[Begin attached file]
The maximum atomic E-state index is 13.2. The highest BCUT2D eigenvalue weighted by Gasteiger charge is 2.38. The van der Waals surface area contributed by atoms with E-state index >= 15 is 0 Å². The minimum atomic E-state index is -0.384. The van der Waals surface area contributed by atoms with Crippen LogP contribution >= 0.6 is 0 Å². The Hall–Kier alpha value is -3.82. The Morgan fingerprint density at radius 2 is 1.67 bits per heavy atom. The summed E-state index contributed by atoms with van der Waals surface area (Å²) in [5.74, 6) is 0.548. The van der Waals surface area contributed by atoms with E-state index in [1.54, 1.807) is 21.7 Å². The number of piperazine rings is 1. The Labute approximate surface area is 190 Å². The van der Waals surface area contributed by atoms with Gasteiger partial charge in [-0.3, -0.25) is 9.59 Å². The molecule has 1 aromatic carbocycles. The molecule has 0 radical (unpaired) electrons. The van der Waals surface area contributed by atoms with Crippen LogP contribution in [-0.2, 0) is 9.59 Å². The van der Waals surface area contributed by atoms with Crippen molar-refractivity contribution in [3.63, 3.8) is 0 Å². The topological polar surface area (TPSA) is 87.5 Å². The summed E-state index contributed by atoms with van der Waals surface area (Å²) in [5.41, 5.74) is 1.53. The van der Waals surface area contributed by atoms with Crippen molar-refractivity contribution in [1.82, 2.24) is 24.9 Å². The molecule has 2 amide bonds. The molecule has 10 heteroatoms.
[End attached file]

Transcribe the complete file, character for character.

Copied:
The maximum atomic E-state index is 13.2. The highest BCUT2D eigenvalue weighted by Gasteiger charge is 2.38. The van der Waals surface area contributed by atoms with E-state index >= 15 is 0 Å². The minimum atomic E-state index is -0.384. The van der Waals surface area contributed by atoms with Crippen LogP contribution >= 0.6 is 0 Å². The Hall–Kier alpha value is -3.82. The Morgan fingerprint density at radius 2 is 1.67 bits per heavy atom. The summed E-state index contributed by atoms with van der Waals surface area (Å²) in [5.74, 6) is 0.548. The van der Waals surface area contributed by atoms with E-state index in [1.54, 1.807) is 21.7 Å². The number of piperazine rings is 1. The Labute approximate surface area is 190 Å². The van der Waals surface area contributed by atoms with Gasteiger partial charge in [-0.3, -0.25) is 9.59 Å². The molecule has 1 aromatic carbocycles. The molecule has 0 radical (unpaired) electrons. The van der Waals surface area contributed by atoms with Crippen LogP contribution in [-0.2, 0) is 9.59 Å². The van der Waals surface area contributed by atoms with Crippen molar-refractivity contribution in [3.63, 3.8) is 0 Å². The topological polar surface area (TPSA) is 87.5 Å². The summed E-state index contributed by atoms with van der Waals surface area (Å²) in [5.41, 5.74) is 1.53. The van der Waals surface area contributed by atoms with Crippen molar-refractivity contribution in [1.82, 2.24) is 24.9 Å². The molecule has 2 amide bonds. The molecule has 10 heteroatoms.